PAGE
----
Nearly 40 years after British soldiers shocked the world by shooting to death 14 protesters in Northern Ireland, an official investigation concluded Tuesday that the demonstrators posed no threat and that the killings were completely unjustified.
The massacre on the streets of Londonderry on Jan. 30, 1972, was seared into the British and Irish consciousness as Bloody Sunday and marked one of the most important turning points in the conflict in the British province of Northern Ireland. The incident radicalized Roman Catholic republican activists and ratcheted up the level of sectarian violence in “the Troubles,” which ultimately claimed more than 3,000 lives.
Tuesday’s long-awaited report overturned a government inquiry conducted immediately after the shootings, which acknowledged that the security forces’ actions might have “bordered on the reckless” but alleged that the victims had been armed with guns and homemade bombs.
The new investigation rejected that accusation and harshly condemned paratroopers for using excessive force. The report says the soldiers opened fire without provocation, gave the protesters no warning, shot people who were clearly fleeing and afterward lied to investigators about the incident.
The report stops short of labeling the deaths state-sanctioned murder, and under the terms of the investigation, it will be difficult to mount criminal prosecutions of the soldiers involved.
But relatives of the victims were jubilant over finally having their loved ones’ names cleared and the circumstances of their deaths officially recognized. They ripped up copies of the previous government investigation and shouted “Innocent!” to hundreds of cheering supporters in Londonderry who retraced the steps of the 1972 march.
“The victims of Bloody Sunday have been vindicated, and the parachute regiment has been disgraced. Their medals of honor have to be removed,” said Tony Doherty, whose father, Patrick, was killed while trying to crawl to safety. “The truth has been brought home at last.”
It took far longer and cost much more than anyone ever expected. The investigation was commissioned by then-Prime Minister Tony Blair in 1998 as part of the peace process that eventually resulted in today’s power-sharing government in Northern Ireland.
What was supposed to take two years turned into the longest-running and most expensive legal inquiry in British history, lasting 12 years and costing taxpayers a staggering $280 million. More than 900 witnesses were called, and the exhaustive report issued Tuesday weighs in at about 5,000 pages.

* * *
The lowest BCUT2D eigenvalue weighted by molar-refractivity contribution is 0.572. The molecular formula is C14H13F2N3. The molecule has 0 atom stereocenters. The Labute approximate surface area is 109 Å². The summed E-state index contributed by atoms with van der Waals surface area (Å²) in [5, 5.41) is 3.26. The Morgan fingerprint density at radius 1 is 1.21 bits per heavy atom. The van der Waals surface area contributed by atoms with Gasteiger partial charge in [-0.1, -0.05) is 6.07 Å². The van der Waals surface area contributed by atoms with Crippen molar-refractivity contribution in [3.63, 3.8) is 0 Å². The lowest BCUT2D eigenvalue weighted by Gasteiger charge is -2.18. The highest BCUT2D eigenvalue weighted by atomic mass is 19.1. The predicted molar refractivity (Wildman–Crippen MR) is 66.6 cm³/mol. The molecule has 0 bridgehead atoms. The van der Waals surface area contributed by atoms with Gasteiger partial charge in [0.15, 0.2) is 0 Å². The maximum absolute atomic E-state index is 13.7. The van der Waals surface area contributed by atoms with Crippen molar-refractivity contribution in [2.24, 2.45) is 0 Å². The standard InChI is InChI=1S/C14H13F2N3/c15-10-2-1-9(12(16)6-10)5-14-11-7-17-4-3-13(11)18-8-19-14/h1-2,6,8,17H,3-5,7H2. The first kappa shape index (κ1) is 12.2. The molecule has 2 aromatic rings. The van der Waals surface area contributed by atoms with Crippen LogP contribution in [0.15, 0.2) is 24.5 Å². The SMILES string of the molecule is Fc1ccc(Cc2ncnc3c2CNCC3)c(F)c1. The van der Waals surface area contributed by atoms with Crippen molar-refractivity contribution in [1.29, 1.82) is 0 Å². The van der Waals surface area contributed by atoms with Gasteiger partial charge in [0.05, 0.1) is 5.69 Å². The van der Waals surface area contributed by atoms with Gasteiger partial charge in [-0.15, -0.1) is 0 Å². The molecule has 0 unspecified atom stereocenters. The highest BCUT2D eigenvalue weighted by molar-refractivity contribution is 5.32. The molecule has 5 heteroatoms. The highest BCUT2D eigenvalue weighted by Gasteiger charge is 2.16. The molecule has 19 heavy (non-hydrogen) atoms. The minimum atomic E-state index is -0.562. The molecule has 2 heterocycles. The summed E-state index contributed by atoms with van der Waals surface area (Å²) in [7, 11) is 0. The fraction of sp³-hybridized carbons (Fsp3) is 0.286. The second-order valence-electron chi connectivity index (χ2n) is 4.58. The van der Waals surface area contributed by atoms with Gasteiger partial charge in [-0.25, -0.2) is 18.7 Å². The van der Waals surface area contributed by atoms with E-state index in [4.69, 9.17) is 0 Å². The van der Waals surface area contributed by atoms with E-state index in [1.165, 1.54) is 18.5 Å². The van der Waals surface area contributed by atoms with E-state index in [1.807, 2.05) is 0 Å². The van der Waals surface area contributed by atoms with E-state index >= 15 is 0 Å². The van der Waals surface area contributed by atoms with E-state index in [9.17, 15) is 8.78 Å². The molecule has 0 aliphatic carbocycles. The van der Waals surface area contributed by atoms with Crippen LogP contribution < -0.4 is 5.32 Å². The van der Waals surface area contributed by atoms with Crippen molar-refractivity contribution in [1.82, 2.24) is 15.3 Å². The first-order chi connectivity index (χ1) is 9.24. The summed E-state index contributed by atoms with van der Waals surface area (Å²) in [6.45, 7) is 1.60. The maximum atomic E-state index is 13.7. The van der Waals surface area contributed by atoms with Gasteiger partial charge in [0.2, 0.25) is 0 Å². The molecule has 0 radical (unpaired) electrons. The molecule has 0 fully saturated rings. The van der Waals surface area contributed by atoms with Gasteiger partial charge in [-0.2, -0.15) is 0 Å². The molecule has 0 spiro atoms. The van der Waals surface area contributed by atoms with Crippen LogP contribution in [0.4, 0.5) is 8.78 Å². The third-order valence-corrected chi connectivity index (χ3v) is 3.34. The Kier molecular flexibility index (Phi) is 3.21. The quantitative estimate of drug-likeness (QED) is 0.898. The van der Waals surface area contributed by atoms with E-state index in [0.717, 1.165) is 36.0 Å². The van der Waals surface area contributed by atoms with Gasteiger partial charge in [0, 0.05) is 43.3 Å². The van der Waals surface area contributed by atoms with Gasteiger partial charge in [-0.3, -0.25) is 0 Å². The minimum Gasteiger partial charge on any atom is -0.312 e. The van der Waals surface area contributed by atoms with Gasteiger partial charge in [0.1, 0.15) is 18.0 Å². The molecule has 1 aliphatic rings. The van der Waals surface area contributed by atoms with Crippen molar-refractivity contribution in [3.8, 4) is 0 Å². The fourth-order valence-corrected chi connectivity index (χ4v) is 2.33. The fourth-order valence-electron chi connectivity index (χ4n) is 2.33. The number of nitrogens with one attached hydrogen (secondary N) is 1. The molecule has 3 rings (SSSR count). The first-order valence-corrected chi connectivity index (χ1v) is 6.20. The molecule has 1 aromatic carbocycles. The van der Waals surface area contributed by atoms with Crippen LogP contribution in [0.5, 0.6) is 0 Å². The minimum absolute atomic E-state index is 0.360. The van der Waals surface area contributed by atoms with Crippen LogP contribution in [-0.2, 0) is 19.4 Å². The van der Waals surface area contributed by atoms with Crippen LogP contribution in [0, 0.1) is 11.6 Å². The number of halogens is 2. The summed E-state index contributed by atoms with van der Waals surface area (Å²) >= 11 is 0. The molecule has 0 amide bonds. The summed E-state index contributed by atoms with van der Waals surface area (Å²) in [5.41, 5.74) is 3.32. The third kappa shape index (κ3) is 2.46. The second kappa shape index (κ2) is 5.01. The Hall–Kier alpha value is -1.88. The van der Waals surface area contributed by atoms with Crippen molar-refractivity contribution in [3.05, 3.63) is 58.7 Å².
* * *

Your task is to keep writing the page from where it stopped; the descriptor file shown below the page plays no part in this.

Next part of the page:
Prime Minister David Cameron, who was not even a member of Parliament when the investigation was commissioned, said he accepted its “shocking conclusions” and issued an official apology that many in Londonderry had waited 38 years to hear.
“What happened on Bloody Sunday was both unjustified and unjustifiable.… There is no point in trying to soften or equivocate what is in this report,” Cameron told an unusually hushed House of Commons. “On behalf of the government, and indeed our country, I am deeply sorry.”
It was a sensitive moment for the newly minted Conservative prime minister.
In office only a month, Cameron sought to condemn what happened on Bloody Sunday without alienating the military or unionists in Northern Ireland who call it unfair to focus so much on one event in which Catholic protesters died, to the exclusion of the violent deaths of Protestant loyalists and British soldiers.
Cameron was forthright in his criticism of the shootings but did not call for the prosecutions that some victims’ families want. He also noted that the investigation found no evidence of any premeditation or conspiracy on the part of senior government officials or military leaders at the time.
“I am deeply patriotic. I never want to believe anything bad about our country,” Cameron said. “But … you do not defend the British army by defending the indefensible.”
A lawyer for the soldiers involved contested the report’s findings as unsupported by the evidence but did not say whether his clients would take any action.
Gen. David Richards, the army’s chief of general staff, echoed Cameron’s apology and said that “lessons have been learned.”
Many historians believe the slaughter in Londonderry spelled the death of the nonviolent movement for civil rights in Northern Ireland by hardening nationalist sentiment and galvanizing young activists, who joined militant groups such as the Irish Republican Army. Thirteen people lay dead before Bloody Sunday was over; another victim died in a hospital a few months later.
It would be 26 more years before the Good Friday agreement in 1998 formally ended the armed conflict.
“Bloody Sunday was a tragedy for the bereaved and the wounded and a catastrophe for the people of Northern Ireland,” the report says.
The events of that day became the subject of a protest anthem by the Irish rock band U2 and a critically acclaimed movie by British director Paul Greengrass.
One of the most enduring images of footage of the massacre showed a priest waving a bloody handkerchief to keep soldiers from shooting at protesters who were carrying away the body of a mortally wounded teenager.
The priest, Edward Daly, who is now retired, on Tuesday told the BBC in Londonderry that the new report had given him “a sense of enormous relief that this burden has been lifted from my shoulders and off the shoulders of the people of this city. It’s wonderful when the truth emerges.”